The recent case of F Options Ltd v Prestwood Properties Ltd concerned the setting aside of a transaction as a preference under section 239 of the Insolvency Act 1986.
A preference arises when a company's creditor is put in a better position than they would otherwise have been in the event of the company's insolvency. Transactions may be a preference whether or not the parties are connected, but where it can be shown that there is a connection within section 249 of the Insolvency Act 1986, two important advantages are gained:
- the need to demonstrate that the transaction was intended to put that party in a better position on the company's insolvency falls away as there is a presumption that this was the case; and
- the period in which a transaction may be caught extends from six months prior to liquidation to two years.
As transactions which are found to be preferences can be set aside by the administrator, it is in the unsecured creditors' interests to ensure any such transactions are indeed set aside to increase the pot of funds available for distribution to the unsecured creditors. Landlords of insolvent tenants may therefore wish to consider whether their position can be improved by encouraging the administrator to challenge any transactions of which they are aware and take advantage of the presumption in respect of connected person, including any potential de facto directors.
In this case, F Options Ltd (F Options) received a partial VAT repayment in 2006 following a claim that VAT had been overpaid. These funds were the company's sole asset and were transferred to Prestwood Properties Ltd (Prestwood) and Mr Saunders personally. When F Options was dissolved in 2007, it had outstanding VAT liabilities and the joint liquidators applied for the payments to be set aside as preferences. Mr Saunders, although not a director of either company, was alleged to be a connected person and therefore to be subject to both the presumption and longer period in respect of which transactions could be set aside. Mr Saunders had resigned as a director of F Options in 2003 and had never been a director of Prestwood but Mr Charles Hollander QC considered the nature of Mr Saunders' relationship with the companies, concluding that he was a de facto or shadow director of each.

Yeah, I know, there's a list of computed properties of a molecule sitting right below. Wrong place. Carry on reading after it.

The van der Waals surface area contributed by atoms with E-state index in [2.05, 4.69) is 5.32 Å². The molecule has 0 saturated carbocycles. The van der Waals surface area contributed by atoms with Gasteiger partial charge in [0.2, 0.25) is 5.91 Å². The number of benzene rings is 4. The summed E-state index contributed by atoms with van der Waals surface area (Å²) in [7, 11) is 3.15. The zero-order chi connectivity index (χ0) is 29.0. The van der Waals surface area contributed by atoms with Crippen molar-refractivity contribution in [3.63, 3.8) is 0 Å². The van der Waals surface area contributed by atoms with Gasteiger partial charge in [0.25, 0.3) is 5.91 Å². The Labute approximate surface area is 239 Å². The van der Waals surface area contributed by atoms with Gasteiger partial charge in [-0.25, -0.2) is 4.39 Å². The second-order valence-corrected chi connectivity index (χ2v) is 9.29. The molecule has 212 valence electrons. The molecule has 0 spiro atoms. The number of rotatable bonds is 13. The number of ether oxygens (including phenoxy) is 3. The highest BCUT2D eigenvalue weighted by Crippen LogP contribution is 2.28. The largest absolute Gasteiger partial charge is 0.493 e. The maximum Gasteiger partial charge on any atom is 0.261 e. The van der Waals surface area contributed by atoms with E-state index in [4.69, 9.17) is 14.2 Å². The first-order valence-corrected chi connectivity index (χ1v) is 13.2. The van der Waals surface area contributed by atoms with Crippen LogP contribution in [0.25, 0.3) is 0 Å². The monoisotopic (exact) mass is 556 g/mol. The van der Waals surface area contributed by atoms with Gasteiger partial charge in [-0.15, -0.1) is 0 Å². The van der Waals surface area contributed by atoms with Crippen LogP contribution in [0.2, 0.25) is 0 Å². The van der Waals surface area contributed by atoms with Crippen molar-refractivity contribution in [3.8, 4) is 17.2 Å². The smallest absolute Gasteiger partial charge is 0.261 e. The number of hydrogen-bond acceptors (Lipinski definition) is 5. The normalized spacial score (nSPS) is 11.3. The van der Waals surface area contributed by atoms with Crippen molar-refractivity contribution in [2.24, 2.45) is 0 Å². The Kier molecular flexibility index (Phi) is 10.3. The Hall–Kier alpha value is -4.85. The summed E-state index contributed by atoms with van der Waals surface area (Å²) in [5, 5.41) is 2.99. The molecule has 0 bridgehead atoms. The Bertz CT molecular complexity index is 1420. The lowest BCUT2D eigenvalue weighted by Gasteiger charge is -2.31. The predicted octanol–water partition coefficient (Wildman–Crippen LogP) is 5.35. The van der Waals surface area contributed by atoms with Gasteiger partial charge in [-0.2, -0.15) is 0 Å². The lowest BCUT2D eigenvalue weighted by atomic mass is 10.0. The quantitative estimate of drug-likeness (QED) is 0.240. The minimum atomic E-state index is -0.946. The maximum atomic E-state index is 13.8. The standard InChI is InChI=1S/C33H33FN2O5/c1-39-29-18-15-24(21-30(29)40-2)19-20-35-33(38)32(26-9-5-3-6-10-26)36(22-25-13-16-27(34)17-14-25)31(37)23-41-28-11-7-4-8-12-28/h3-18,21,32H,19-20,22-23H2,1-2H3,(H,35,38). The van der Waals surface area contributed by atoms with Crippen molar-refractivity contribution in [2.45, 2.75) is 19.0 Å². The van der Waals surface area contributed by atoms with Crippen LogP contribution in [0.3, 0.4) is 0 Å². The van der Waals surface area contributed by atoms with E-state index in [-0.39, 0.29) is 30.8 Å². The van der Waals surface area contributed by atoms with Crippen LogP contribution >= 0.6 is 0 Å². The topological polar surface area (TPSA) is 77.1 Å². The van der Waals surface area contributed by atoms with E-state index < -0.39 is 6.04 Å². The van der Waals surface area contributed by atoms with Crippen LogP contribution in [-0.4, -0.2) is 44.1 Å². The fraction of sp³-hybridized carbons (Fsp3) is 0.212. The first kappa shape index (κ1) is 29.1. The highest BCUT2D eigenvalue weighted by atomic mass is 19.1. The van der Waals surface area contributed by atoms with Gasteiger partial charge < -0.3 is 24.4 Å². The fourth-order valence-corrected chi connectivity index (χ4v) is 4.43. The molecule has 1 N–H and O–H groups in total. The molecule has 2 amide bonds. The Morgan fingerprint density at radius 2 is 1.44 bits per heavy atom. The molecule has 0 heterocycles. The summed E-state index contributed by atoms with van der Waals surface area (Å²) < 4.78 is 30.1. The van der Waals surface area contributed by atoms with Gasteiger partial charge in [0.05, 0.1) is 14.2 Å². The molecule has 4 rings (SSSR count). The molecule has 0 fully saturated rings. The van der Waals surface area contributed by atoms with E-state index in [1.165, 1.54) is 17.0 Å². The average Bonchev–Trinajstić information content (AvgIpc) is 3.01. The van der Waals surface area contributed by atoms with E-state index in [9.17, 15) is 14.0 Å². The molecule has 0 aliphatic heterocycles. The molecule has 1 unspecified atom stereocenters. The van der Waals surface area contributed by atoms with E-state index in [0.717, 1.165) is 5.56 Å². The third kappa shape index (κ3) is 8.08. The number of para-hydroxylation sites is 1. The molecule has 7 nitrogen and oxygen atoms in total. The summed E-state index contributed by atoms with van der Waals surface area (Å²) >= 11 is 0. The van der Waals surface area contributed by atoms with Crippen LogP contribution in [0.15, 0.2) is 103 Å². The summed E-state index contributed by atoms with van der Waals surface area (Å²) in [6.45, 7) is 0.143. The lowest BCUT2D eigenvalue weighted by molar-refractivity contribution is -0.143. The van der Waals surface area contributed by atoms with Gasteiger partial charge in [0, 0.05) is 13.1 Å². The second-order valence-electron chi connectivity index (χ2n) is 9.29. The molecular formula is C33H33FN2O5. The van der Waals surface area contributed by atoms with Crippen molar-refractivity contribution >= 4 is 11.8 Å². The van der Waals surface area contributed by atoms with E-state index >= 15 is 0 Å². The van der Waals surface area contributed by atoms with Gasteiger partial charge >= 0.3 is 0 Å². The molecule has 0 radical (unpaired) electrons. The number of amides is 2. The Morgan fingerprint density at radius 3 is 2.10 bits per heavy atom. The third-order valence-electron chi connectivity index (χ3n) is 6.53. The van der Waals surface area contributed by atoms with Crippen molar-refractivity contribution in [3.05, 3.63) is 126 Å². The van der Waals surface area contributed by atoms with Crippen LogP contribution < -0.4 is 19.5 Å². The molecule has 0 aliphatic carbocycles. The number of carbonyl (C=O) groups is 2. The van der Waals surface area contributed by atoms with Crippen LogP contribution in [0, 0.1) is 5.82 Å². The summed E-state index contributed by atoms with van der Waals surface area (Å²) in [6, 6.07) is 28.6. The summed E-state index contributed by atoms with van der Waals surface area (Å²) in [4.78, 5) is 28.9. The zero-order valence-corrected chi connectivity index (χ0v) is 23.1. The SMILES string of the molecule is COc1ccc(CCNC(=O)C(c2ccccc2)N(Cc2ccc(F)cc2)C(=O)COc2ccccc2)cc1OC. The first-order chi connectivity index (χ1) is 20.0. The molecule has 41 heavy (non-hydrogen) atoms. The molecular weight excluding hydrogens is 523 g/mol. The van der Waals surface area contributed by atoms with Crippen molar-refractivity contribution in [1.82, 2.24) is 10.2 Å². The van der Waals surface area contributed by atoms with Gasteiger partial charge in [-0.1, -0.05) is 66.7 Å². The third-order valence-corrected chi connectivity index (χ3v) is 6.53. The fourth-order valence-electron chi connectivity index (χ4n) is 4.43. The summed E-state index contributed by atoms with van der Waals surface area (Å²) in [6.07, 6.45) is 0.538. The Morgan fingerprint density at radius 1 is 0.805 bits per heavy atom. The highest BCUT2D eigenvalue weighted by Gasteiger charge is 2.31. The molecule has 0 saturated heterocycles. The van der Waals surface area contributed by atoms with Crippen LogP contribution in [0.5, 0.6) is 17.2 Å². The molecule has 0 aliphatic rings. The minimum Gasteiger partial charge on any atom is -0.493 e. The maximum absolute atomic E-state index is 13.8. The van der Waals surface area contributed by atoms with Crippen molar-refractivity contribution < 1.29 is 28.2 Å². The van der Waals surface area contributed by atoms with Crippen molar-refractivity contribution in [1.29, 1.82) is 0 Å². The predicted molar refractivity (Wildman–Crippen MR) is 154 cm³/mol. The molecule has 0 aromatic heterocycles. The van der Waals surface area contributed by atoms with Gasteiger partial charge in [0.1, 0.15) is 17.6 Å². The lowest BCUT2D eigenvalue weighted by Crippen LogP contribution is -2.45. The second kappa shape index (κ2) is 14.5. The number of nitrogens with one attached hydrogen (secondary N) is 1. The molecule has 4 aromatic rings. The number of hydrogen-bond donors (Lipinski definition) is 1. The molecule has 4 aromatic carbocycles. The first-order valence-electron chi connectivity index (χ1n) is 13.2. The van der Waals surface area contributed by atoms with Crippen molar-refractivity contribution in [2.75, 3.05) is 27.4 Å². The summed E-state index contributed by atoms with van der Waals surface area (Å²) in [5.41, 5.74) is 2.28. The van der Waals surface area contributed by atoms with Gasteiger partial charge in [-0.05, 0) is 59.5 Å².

The factors considered relevant to this assessment included, in the case of F Options, that the person named as the replacement director on Mr Saunders' resignation lived in Australia and had nothing to do with the running of the company. In contrast, Mr Saunders had signed Companies House and HMRC forms as a director and represented to third parties in correspondence that he was a director for the period after his resignation to the company's winding up in 2007. These actions were held to be sufficient to find that Mr Saunders was a de facto director of F Options.
In the case of Prestwood, the sole director of the company was Mr Saunders' aunt. The company's only asset, however, was a house in which Mr Saunders lived and Mr Saunders had guaranteed the mortgage over the property. In respect of Prestwood, Mr Saunders was therefore held to be the controller or real owner of the company and a shadow director.
The result of these findings was that the transactions were set aside as a preference and Mr Saunders and Prestwood were ordered to repay the money with interest.
When faced with an insolvent tenant (or other insolvent creditor) landlords may wish to consider whether the actions of any party other than those directors listed at Companies House should be reviewed. De facto and shadow directors may not be immediately visible but thought should be given to any information which may point to the involvement of other people or companies in the running of the insolvent company. An exercise as simple as confirming who has signed documents which are publically available at Companies House or reviewing correspondence against the dates between which relevant directors were in post may lead to potentially useful lines of inquiry.
F Options Ltd sub nom (1) Ian Mark Defty (2) David Ingram v (1) Prestwood Properties Ltd (2) John Gerrard Saunders  EWHC 3325 (Ch).